Take a stroll along Tjuvholmen in the evening and you will come across a colourful electrical tree entitled the “Oslo Tree”. Made up of 150,000 LED light bulbs that changes color, this massive 14-meter-tall luminescent installation is made by American artist Alexander Green. The stunning artwork was commissioned by Symmetry Labs and cleverly designed to withstand the harsh Norwegian climate, including frost and snow. The lighting scheme within the tree is thoughtfully tailored to reflect the changing seasons.
It was the wealthy businessman Stein Erik Hagen who purchased the artwork at the Burning Man festival in Nevada in 2017 and generously gifted it to the people of Oslo. By illuminating the city’s streets, Hagen wanted the tree to symbolize Oslo’s core values: a deep appreciation for forests, nature, and the environment. Initially, his plan was to place the tree in Sofienbergparken in Grünerløkka, also in Oslo, but it ultimately found its home in Trettenparken in Filipstad, close to Skur 13.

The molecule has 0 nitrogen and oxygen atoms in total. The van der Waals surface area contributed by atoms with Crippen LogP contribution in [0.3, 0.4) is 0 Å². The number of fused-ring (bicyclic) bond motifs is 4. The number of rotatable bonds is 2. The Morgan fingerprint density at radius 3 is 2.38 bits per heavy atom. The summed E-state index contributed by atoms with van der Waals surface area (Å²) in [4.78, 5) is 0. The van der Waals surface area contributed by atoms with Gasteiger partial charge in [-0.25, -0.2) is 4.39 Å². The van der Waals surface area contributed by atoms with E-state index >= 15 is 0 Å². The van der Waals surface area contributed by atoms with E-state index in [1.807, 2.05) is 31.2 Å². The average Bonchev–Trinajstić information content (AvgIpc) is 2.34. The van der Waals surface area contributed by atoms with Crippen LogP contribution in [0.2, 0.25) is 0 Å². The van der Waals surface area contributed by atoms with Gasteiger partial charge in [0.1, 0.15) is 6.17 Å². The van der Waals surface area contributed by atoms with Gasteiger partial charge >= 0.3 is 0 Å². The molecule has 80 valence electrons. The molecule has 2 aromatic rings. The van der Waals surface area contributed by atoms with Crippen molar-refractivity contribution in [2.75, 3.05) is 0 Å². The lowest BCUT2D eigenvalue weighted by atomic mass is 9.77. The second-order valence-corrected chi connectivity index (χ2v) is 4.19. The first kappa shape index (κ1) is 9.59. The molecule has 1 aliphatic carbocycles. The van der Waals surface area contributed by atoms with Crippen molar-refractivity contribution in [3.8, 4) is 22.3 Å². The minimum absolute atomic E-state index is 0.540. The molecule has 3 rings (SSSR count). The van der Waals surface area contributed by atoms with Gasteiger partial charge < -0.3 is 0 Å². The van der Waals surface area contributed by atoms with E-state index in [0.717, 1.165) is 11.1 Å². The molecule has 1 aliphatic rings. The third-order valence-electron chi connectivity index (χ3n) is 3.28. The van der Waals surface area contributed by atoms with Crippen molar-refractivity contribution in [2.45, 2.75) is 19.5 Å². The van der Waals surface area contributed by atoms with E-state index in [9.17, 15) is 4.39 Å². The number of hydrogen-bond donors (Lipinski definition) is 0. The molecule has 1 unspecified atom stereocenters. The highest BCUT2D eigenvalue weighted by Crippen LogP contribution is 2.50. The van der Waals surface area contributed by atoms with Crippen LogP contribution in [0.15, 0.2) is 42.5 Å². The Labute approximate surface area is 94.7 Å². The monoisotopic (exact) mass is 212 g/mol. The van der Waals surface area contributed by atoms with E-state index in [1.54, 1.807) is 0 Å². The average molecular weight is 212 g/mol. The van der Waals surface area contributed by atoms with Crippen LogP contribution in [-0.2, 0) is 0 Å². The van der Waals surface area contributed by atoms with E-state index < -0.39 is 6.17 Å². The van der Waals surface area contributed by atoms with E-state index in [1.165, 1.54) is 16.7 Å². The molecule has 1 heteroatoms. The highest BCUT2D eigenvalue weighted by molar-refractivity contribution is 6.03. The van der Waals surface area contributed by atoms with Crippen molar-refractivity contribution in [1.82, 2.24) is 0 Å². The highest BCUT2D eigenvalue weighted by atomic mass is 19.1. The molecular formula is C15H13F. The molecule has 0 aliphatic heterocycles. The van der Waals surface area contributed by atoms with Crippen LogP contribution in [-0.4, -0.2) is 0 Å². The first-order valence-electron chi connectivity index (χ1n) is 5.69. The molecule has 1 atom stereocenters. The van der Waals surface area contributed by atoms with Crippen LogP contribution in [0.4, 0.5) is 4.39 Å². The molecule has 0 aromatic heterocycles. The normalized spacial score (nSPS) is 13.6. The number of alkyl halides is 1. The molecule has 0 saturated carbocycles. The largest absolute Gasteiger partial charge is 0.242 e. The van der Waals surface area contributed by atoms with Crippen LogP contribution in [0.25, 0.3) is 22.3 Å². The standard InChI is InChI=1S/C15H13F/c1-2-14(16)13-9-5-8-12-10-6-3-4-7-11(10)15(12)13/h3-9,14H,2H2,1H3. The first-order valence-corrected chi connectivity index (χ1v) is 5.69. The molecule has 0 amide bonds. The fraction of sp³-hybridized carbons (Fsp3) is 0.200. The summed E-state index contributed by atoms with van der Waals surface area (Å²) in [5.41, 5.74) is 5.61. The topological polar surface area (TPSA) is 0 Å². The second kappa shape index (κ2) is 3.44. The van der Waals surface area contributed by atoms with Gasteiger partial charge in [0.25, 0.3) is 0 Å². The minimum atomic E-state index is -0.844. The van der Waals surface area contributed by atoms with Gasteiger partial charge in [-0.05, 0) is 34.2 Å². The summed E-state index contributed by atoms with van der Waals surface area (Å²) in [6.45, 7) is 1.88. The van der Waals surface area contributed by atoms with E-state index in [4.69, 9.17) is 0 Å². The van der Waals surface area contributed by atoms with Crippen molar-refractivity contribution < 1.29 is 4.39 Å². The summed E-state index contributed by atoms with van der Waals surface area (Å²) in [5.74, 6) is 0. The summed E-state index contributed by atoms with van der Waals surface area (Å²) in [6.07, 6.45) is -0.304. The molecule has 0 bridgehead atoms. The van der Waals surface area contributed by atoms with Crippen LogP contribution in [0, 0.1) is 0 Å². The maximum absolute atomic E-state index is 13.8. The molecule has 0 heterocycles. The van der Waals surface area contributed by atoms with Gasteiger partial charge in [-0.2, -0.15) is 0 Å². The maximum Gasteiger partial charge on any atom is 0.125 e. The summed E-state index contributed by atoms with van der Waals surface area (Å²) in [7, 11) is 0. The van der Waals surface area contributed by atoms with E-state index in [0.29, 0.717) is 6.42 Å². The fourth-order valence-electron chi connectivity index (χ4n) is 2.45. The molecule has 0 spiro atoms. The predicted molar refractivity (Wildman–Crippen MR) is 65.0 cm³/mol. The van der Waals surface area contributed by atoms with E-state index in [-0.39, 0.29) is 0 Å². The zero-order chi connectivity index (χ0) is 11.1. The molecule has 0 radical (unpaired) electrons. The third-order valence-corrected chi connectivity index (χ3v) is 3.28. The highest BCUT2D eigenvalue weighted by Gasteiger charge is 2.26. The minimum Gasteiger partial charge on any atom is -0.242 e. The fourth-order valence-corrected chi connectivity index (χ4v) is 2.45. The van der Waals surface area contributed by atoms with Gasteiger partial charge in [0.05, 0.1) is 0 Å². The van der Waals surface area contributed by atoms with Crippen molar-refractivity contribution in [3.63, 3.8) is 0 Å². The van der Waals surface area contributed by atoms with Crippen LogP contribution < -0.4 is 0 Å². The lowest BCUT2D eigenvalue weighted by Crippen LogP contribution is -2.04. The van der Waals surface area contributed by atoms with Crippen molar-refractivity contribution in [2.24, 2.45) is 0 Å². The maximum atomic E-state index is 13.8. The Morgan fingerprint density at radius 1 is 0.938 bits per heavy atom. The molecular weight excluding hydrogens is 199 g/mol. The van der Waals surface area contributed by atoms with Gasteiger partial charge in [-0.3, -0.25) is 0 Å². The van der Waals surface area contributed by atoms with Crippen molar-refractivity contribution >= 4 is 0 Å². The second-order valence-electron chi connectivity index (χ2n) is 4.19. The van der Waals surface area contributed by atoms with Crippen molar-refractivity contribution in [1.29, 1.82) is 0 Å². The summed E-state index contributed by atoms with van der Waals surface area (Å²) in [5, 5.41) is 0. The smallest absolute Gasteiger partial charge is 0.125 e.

“The Tree of Ténéré” is the original name of the art installation, and its name has its origins in a 300-year-old tree that once stood all alone in the middle of the African country of Niger, far out in the Saharan desert, in the Ténéré region. With no other trees within a 400-kilometre radius, The tree served as a focal point and resting place for travelers through the desert.